I think running is a little too painful.
Quite satisfying, a bit exhilarating, but definitely painful. There's a kind of hopelessness in wondering when you should stop running, while simultaneously being desperate to continue. Finish lines and finished roads make running easy, but it's a continuous circle that will drive a runner mad. The idea you just have to keep going, without an end, is the most difficult way to run.
You feel the slow burn in the back of your legs, and the deep fire in your lungs that scorches up to your throat. A screaming by your ears that syncs with the wind, and a stinging, singing by your eyes that makes your vision uncertain. Stitches aren't too bad - it's ironic that they're normally used to patched up wounds, when you feel like they're opening new ones. They go away.
The burning doesn't. Even when it'd cold outside, and you wonder if you'll even warm up, the burning just arrives. It runs by you and doesn't leave even after you stop. It chokes you up like smoke and ash, but sets you alight like flames themselves. That's painful. You never get used to it.
Sometimes I run because everything else seems impossible, and sometimes I run just because I want to. Either way, it's a choice - not a game, or a race, or a timetable or a number or a win or a lose. It's just running, which is the way it should be. Turning a freedom into a cage is exactly how you turn love into hate: I've seen it before, and it hurts to watch. Which is why you shouldn't run with other people, or run against other people, because it becomes a calculation, an assessment, and hell knows we already have enough of that. You should run alone.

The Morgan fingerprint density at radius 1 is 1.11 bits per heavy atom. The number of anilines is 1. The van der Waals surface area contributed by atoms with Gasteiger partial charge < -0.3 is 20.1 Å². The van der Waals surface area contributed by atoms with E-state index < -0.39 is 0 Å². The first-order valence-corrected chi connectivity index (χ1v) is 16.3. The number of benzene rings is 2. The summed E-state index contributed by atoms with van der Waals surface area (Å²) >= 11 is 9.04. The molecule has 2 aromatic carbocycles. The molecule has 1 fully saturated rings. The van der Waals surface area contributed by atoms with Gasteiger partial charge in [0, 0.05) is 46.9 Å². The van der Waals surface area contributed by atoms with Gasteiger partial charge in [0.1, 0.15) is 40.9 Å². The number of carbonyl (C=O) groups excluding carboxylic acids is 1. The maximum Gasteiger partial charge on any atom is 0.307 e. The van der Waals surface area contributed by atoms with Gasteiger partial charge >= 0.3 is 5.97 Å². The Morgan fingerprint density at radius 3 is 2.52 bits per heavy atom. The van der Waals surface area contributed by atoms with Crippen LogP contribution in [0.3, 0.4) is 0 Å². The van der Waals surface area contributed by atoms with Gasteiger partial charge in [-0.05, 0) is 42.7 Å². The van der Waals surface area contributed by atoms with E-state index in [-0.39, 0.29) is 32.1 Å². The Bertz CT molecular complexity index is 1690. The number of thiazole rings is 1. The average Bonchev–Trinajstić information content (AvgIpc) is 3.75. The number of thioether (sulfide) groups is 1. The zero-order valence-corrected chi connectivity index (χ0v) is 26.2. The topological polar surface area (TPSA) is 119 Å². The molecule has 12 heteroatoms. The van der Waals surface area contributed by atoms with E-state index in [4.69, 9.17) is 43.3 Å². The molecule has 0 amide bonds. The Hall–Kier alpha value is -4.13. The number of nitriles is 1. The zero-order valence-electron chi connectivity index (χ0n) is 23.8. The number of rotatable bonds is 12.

I don't think many people know that I run. I don't want them to, because I'm not very good at it. I ache all over, the human version of pins and needles, and I don't run for very long. If someone knew I ran, I might stop. I don't watch anyone else run - it isn't interesting. And I don't even want to get better. I think about running a lot, but I don't talk about it, consider it, analyse it, calculate it. If I did, it would become confusing.
And it's simple.
I slip in the back door of our standalone house, and fiddle a little with the cold key. It numbs my fingers like icy water, and it hardly seems to fit in the lock, despite the fact it is most definitely the right key fitting inside most definitely the right lock. I kneel down, and finally it clicks satisfactorily. I leave it hanging from the hook, like it was before I left.
I drop my shoes into a shoe box, and close it neatly, and place it by all the other wood shoe boxes. Then I walk purposefully, but slowly, through the house. Our floor doesn't creak, or maybe I've just got better at not walking so heavy-footed. It could be my running - or an alright job by the builders. I'm not sure.
I rub my eyes, not because I'm tired, but because I'm still blinking tears away sporadically. Am I crying? Kind of. I don't know why. I sometimes cry when I'm running because it's a relief, and because i have so much pent up insanity in me that it can't all be held in. Sometimes, because I'm happy, and I wonder if it's just the wind, and not me. I'm confusing, but I try and make me simple. I can be a calculation, and my running can let the numbers fly away.